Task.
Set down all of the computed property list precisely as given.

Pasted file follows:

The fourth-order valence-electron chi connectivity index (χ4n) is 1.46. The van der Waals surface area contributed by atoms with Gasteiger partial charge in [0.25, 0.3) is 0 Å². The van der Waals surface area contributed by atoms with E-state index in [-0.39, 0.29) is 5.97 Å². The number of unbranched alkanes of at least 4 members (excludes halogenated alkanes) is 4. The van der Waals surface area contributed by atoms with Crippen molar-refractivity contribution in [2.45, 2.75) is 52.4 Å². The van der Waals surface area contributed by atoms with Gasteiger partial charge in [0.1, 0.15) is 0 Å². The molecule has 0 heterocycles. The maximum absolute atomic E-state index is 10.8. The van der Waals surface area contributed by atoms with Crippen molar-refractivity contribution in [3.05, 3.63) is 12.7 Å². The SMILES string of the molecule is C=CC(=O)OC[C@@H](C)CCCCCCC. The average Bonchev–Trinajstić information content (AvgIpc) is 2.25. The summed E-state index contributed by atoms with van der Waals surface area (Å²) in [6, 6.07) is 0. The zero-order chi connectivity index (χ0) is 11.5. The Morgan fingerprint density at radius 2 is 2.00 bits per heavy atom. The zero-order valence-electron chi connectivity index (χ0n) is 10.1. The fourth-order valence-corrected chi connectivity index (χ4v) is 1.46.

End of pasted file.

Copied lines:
The fourth-order valence-electron chi connectivity index (χ4n) is 1.46. The van der Waals surface area contributed by atoms with Gasteiger partial charge in [0.25, 0.3) is 0 Å². The van der Waals surface area contributed by atoms with E-state index in [-0.39, 0.29) is 5.97 Å². The number of unbranched alkanes of at least 4 members (excludes halogenated alkanes) is 4. The van der Waals surface area contributed by atoms with Crippen molar-refractivity contribution in [2.45, 2.75) is 52.4 Å². The van der Waals surface area contributed by atoms with Gasteiger partial charge in [0.1, 0.15) is 0 Å². The molecule has 0 heterocycles. The maximum absolute atomic E-state index is 10.8. The van der Waals surface area contributed by atoms with Crippen molar-refractivity contribution in [3.05, 3.63) is 12.7 Å². The SMILES string of the molecule is C=CC(=O)OC[C@@H](C)CCCCCCC. The average Bonchev–Trinajstić information content (AvgIpc) is 2.25. The summed E-state index contributed by atoms with van der Waals surface area (Å²) in [6, 6.07) is 0. The zero-order chi connectivity index (χ0) is 11.5. The Morgan fingerprint density at radius 2 is 2.00 bits per heavy atom. The zero-order valence-electron chi connectivity index (χ0n) is 10.1. The fourth-order valence-corrected chi connectivity index (χ4v) is 1.46.